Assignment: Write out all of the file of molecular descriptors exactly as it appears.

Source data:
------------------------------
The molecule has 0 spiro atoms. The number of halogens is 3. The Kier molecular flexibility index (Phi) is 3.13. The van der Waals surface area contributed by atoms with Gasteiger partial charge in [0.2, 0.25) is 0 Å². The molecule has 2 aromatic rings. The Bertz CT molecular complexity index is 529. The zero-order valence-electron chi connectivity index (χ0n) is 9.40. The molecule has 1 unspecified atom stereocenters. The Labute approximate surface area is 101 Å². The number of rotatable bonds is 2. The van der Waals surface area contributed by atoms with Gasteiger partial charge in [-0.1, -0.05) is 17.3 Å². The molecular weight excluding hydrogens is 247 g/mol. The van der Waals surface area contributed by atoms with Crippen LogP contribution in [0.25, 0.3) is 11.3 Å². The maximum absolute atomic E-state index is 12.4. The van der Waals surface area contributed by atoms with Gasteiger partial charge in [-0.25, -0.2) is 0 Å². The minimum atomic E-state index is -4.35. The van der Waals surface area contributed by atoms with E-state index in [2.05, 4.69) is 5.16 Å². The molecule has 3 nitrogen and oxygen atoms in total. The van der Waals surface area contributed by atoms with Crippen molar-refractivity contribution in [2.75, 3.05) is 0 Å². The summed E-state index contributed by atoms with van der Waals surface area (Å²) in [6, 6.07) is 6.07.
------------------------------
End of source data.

The molecule has 0 spiro atoms. The number of halogens is 3. The Kier molecular flexibility index (Phi) is 3.13. The van der Waals surface area contributed by atoms with Gasteiger partial charge in [0.2, 0.25) is 0 Å². The molecule has 2 aromatic rings. The Bertz CT molecular complexity index is 529. The zero-order valence-electron chi connectivity index (χ0n) is 9.40. The molecule has 1 unspecified atom stereocenters. The Labute approximate surface area is 101 Å². The number of rotatable bonds is 2. The van der Waals surface area contributed by atoms with Gasteiger partial charge in [-0.1, -0.05) is 17.3 Å². The molecular weight excluding hydrogens is 247 g/mol. The van der Waals surface area contributed by atoms with Crippen LogP contribution in [0.25, 0.3) is 11.3 Å². The maximum absolute atomic E-state index is 12.4. The van der Waals surface area contributed by atoms with Gasteiger partial charge in [-0.25, -0.2) is 0 Å². The minimum atomic E-state index is -4.35. The van der Waals surface area contributed by atoms with E-state index in [2.05, 4.69) is 5.16 Å². The molecule has 3 nitrogen and oxygen atoms in total. The van der Waals surface area contributed by atoms with Crippen molar-refractivity contribution in [2.75, 3.05) is 0 Å². The summed E-state index contributed by atoms with van der Waals surface area (Å²) in [6, 6.07) is 6.07.